Carlos Sainz becomes three-time Dakar champion

Carlos Sainz is congratulated by (left to right) Matthieu Baumel, Stephane Peterhansel, Paulo Fiuza, and Nasser Al-Attiyah pic: ASO/DPPI

Carlos Sainz has won the Dakar Rally for the third time while 2019 champion Nasser Al-Attiyah successfully saw off Stephane Peterhansel in the battle for second.

While the Cars class was the closest contest heading into the shortened, 167km special between Haradh and Qiddiya, Sainz was still heavily favoured given the 10-minute advantage in his pocket.

The Spaniard won the rally by 6:21s in the end, having brought his Bahrain X-raid John Cooper Works buggy home with the sixth fastest time on Stage 12.

“I feel very happy,” said Sainz, also a Dakar champion in 2010 in a Volkswagen and 2018 in a Peugeot.

“There’s a lot of effort behind (this); a lot of training, a lot of practice, physically with the team…

“For such a veteran driver, it’s great; you have to work very, very hard.”

When asked where he thought he won the event, the 57-year-old responded, “Since Day 1.

“I think we only know, the three of us (Sainz, Al-Attiyah, Peterhansel), how much we were pushing since Day 1. It has been a flat-out rally from the beginning.”

Toyota Gazoo Racing’s Al-Attiyah had only six seconds on Peterhansel, in the other X-raid buggy, ahead of the final stage but was fastest all the way in the #300 Hilux.

The Qatari had in fact started three minutes behind Peterhansel in terms of road order before catching the Frenchman prior to the Kilometre 69 waypoint,

Al-Attiyah prevailed on the day by 1:32s over Yasir Seaidan (Race World JCW 4×4), and was waiting at the end to salute Sainz.

Peterhansel ended up fifth for the day and third overall at 9:58s off the pace of Sainz, while Yazeed Al Rajhi (Overdrive Toyota Hilux) claimed fourth on his home soil of Saudi Arabia with ninth on the stage.

Al Rajhi was also the last driver within an hour of Sainz after the 12 stages, while Giniel De Villiers finished fifth overall in a factory Hilux.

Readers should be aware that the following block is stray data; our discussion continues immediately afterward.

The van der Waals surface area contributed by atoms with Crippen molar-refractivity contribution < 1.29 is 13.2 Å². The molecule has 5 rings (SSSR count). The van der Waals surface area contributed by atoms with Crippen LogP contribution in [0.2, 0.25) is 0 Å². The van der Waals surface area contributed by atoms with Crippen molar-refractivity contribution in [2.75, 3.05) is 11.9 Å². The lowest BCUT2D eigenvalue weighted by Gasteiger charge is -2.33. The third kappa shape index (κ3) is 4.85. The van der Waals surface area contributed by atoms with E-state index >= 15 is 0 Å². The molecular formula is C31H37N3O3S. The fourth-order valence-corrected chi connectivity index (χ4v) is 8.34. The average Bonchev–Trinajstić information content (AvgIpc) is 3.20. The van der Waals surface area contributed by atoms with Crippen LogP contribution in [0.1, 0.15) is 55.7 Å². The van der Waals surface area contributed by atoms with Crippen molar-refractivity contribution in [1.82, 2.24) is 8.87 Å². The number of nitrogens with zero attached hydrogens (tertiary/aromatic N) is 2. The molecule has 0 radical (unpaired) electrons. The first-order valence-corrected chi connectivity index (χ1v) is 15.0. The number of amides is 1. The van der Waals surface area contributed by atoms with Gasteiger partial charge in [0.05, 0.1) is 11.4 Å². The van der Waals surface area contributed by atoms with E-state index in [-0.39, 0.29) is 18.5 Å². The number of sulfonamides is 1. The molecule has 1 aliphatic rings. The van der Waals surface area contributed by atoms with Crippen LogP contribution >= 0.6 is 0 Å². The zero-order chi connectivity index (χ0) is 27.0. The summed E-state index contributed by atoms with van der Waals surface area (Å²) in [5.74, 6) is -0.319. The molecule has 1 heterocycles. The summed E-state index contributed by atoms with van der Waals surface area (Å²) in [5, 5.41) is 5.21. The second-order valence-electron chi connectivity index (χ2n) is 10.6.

Orlando Terranova (X-raid Mini JCW 4×4) took sixth overall having been third fastest through the final special, 3:16s off the pace of Al-Attiyah, while the exploits of Seaidan, another Saudi, kept him ninth overall.

Fernando Alonso rounded off his Dakar debut with a fourth on the stage in his Toyota Gazoo Hilux and 13th overall.

In Trucks, Andrey Karginov moved his margin beyond 40 minutes with another stage win, while Anton Shibalov made it a Kamaz one-two.

The first non-Kamaz entry was the Maz of Siarhei Viazovich in third, more than two hours behind Karginov.

Ignacio Casale cruised to his third Dakar crown in Quads by 18:24s with the fourth fastest time of the final stage, while Casey Currie took out the SSV title by almost 40 minutes in the end despite not winning a stage.


Toby Price could not hold on to the #1 plate but the KTM rider did pick up a fifth podium finish in just his sixth attempt at the Dakar.

Rodney Faggotter (Yamaha) retained the 13th position which he had held since the end of Stage 6, Phillip Wilson (KTM) took 53rd, Ben Young (KTM) finished 58th, Trevor Colin Wilson (Husqvarna) ended up 76th, and Matthew Tisdall (KTM) was the last finisher in 96th.

As such, all six Australians who started were able to make the finish line in Qiddiyah.

General classification: Cars (Top 10)

Pos Driver Nat Make Time/Gap
1 Carlos Sainz ESP Mini 42:59:17
2 Nasser Al-Attiyah QAT Toyota +0:06:21
3 Stephane Peterhansel FRA Mini +0:09:58
4 Yazeed Al Rajhi KSA Toyota +0:49:10
5 Giniel De Villiers RSA Toyota +1:07:09
6 Orlando Terranova ARG Mini +1:12:15
7 Bernhard ten Brinke NED Toyota +1:18:34
8 Mathieu Serradori FRA Century +1:59:21
9 Yasir Seaidan KSA Mini +3:42:17
10 Wei Han CHN SMG +3:51:07

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